“As of now, there are five flights landing in Imphal. The state government has decided to stop all passenger flights for a period of 10 days to clear the pending backlog of testing and also clear the congestion in quarantine centres. As discussed, I request you to stop all passenger flights to Imphal from 19-06-2020 to 28-06-2020. Kindly issue necessary instructions to all airlines, DGCA and the AAI,” Chief Secretary J Suresh Babu said in a letter to Usha Padhee, Joint Secretary in the Civil Aviation Ministry.

The letter also said that due to heavy inflow of people there is a substantial delay in testing and there is a huge backlog of 15,000 samples pending results.

Manipur’s COVID-19 tally stands at 458 out of which there are 367 active cases.

The number of people testing positive for COVID-19 has been increasing since the government allowed people to return home last month.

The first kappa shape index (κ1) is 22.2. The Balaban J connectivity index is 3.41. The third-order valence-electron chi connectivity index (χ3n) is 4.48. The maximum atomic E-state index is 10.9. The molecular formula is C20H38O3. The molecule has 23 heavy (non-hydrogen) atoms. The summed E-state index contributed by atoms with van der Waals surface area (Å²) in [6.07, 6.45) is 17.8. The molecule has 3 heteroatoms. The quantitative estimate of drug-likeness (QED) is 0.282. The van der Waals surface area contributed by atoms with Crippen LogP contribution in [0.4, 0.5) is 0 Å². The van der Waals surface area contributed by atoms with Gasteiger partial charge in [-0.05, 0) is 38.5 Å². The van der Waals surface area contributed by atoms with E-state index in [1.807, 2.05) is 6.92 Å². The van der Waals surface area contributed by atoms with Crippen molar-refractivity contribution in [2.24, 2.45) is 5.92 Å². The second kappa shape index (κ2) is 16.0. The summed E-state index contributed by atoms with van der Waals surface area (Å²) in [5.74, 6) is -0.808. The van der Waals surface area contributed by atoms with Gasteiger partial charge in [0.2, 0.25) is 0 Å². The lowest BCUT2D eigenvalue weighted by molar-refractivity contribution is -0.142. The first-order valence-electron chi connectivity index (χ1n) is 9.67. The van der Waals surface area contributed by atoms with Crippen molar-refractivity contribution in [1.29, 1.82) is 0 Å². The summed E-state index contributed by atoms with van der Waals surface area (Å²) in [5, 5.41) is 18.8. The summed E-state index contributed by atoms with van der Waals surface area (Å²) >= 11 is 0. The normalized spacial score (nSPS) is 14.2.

The first batches arrived by trains before flight services were resumed towards the end of May.

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IT Correspondent
Mumbai, June 15:

Senior astronomer, Dr Rajaram V Bhosale, who was instrumental in inventing “Radio scope” a device for detecting the presence of a radioactive substances, in India, passed away in  Kolhapur in Maharashtra on Sunday.
He was 92 and survived by wife, two daughters, a son- in-law and grand children. The last rites were performed at Panchganga Crematorium in presence of his relatives, well wishers and staff members of the Shivaji University on Sunday evening.